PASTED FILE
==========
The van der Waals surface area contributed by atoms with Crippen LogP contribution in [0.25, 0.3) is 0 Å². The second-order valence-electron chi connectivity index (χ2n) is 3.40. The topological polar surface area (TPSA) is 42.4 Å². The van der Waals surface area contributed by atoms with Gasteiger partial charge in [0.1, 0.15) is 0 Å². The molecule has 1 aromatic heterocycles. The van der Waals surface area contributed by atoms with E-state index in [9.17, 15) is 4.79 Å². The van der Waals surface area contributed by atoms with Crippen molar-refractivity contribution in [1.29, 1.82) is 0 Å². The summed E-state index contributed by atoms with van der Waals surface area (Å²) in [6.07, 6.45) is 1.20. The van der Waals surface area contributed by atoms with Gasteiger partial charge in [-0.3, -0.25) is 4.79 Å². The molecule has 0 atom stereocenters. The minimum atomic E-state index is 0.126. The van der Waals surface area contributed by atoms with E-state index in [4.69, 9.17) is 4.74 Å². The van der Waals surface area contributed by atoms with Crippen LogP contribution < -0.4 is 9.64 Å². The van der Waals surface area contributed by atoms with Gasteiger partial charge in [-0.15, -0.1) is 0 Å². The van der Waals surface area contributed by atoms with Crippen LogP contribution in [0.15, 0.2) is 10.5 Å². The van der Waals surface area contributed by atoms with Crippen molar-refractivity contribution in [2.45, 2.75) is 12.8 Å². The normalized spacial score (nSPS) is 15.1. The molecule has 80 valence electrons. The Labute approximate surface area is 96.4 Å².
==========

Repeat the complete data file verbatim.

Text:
The van der Waals surface area contributed by atoms with Crippen LogP contribution in [0.25, 0.3) is 0 Å². The second-order valence-electron chi connectivity index (χ2n) is 3.40. The topological polar surface area (TPSA) is 42.4 Å². The van der Waals surface area contributed by atoms with Gasteiger partial charge in [0.1, 0.15) is 0 Å². The molecule has 1 aromatic heterocycles. The van der Waals surface area contributed by atoms with E-state index in [9.17, 15) is 4.79 Å². The van der Waals surface area contributed by atoms with Crippen molar-refractivity contribution in [1.29, 1.82) is 0 Å². The summed E-state index contributed by atoms with van der Waals surface area (Å²) in [6.07, 6.45) is 1.20. The van der Waals surface area contributed by atoms with Gasteiger partial charge in [-0.3, -0.25) is 4.79 Å². The molecule has 0 atom stereocenters. The minimum atomic E-state index is 0.126. The van der Waals surface area contributed by atoms with E-state index in [4.69, 9.17) is 4.74 Å². The van der Waals surface area contributed by atoms with Crippen LogP contribution < -0.4 is 9.64 Å². The van der Waals surface area contributed by atoms with Gasteiger partial charge in [-0.15, -0.1) is 0 Å². The van der Waals surface area contributed by atoms with Crippen LogP contribution in [0.15, 0.2) is 10.5 Å². The van der Waals surface area contributed by atoms with Crippen molar-refractivity contribution in [2.45, 2.75) is 12.8 Å². The normalized spacial score (nSPS) is 15.1. The molecule has 80 valence electrons. The Labute approximate surface area is 96.4 Å².